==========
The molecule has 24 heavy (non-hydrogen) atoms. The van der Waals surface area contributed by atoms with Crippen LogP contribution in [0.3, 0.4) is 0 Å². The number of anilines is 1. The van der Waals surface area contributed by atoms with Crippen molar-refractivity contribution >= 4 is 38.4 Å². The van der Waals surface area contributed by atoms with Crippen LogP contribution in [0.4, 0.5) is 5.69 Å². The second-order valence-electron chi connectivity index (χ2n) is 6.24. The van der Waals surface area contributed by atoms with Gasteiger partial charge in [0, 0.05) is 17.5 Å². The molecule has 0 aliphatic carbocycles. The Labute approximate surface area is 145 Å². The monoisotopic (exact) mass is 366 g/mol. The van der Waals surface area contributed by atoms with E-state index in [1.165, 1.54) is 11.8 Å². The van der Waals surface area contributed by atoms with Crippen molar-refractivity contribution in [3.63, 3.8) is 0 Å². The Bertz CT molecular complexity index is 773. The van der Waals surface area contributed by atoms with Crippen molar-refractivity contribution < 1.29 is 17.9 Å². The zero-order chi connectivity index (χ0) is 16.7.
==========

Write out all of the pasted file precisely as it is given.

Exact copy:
The molecule has 24 heavy (non-hydrogen) atoms. The van der Waals surface area contributed by atoms with Crippen LogP contribution in [0.3, 0.4) is 0 Å². The number of anilines is 1. The van der Waals surface area contributed by atoms with Crippen molar-refractivity contribution >= 4 is 38.4 Å². The van der Waals surface area contributed by atoms with Crippen LogP contribution in [0.4, 0.5) is 5.69 Å². The second-order valence-electron chi connectivity index (χ2n) is 6.24. The van der Waals surface area contributed by atoms with Gasteiger partial charge in [0, 0.05) is 17.5 Å². The molecule has 0 aliphatic carbocycles. The Labute approximate surface area is 145 Å². The monoisotopic (exact) mass is 366 g/mol. The van der Waals surface area contributed by atoms with E-state index in [1.165, 1.54) is 11.8 Å². The van der Waals surface area contributed by atoms with Crippen molar-refractivity contribution in [3.63, 3.8) is 0 Å². The Bertz CT molecular complexity index is 773. The van der Waals surface area contributed by atoms with Crippen molar-refractivity contribution < 1.29 is 17.9 Å². The zero-order chi connectivity index (χ0) is 16.7.